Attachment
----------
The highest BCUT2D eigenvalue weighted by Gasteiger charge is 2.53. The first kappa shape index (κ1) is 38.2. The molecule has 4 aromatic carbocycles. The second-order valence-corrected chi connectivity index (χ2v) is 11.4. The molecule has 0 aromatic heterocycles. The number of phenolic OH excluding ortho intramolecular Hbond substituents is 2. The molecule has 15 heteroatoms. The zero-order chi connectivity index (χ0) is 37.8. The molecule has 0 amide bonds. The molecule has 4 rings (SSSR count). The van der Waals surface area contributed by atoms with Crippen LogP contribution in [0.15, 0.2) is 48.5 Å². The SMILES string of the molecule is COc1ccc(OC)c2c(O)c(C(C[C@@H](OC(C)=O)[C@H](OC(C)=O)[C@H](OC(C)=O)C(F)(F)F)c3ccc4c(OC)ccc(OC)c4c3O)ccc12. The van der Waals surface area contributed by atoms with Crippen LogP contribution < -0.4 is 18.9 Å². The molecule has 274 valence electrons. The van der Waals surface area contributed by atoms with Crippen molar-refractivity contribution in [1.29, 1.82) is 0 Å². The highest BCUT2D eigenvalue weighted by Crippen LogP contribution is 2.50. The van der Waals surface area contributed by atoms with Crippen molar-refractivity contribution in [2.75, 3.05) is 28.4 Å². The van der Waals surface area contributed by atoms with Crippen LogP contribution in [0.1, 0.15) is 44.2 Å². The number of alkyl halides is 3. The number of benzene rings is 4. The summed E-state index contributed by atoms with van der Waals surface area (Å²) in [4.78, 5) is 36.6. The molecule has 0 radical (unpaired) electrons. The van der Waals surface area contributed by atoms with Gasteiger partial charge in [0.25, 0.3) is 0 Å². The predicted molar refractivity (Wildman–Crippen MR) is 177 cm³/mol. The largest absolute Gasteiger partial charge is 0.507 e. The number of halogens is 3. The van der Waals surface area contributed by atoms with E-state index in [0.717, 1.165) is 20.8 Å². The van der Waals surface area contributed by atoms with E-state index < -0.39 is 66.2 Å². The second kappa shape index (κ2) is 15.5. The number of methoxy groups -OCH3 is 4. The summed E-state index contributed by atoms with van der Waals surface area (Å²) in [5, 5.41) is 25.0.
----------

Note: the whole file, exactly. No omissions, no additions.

The highest BCUT2D eigenvalue weighted by Gasteiger charge is 2.53. The first kappa shape index (κ1) is 38.2. The molecule has 4 aromatic carbocycles. The second-order valence-corrected chi connectivity index (χ2v) is 11.4. The molecule has 0 aromatic heterocycles. The number of phenolic OH excluding ortho intramolecular Hbond substituents is 2. The molecule has 15 heteroatoms. The zero-order chi connectivity index (χ0) is 37.8. The molecule has 0 amide bonds. The molecule has 4 rings (SSSR count). The van der Waals surface area contributed by atoms with Crippen LogP contribution in [0.15, 0.2) is 48.5 Å². The SMILES string of the molecule is COc1ccc(OC)c2c(O)c(C(C[C@@H](OC(C)=O)[C@H](OC(C)=O)[C@H](OC(C)=O)C(F)(F)F)c3ccc4c(OC)ccc(OC)c4c3O)ccc12. The van der Waals surface area contributed by atoms with Crippen LogP contribution < -0.4 is 18.9 Å². The molecule has 274 valence electrons. The van der Waals surface area contributed by atoms with Crippen molar-refractivity contribution in [1.29, 1.82) is 0 Å². The highest BCUT2D eigenvalue weighted by Crippen LogP contribution is 2.50. The van der Waals surface area contributed by atoms with Crippen molar-refractivity contribution in [2.75, 3.05) is 28.4 Å². The van der Waals surface area contributed by atoms with Crippen LogP contribution in [0.1, 0.15) is 44.2 Å². The number of alkyl halides is 3. The number of benzene rings is 4. The summed E-state index contributed by atoms with van der Waals surface area (Å²) in [4.78, 5) is 36.6. The molecule has 0 radical (unpaired) electrons. The van der Waals surface area contributed by atoms with Gasteiger partial charge in [0.25, 0.3) is 0 Å². The predicted molar refractivity (Wildman–Crippen MR) is 177 cm³/mol. The largest absolute Gasteiger partial charge is 0.507 e. The number of halogens is 3. The van der Waals surface area contributed by atoms with E-state index in [0.717, 1.165) is 20.8 Å². The van der Waals surface area contributed by atoms with E-state index < -0.39 is 66.2 Å². The second kappa shape index (κ2) is 15.5. The number of methoxy groups -OCH3 is 4. The summed E-state index contributed by atoms with van der Waals surface area (Å²) in [5, 5.41) is 25.0.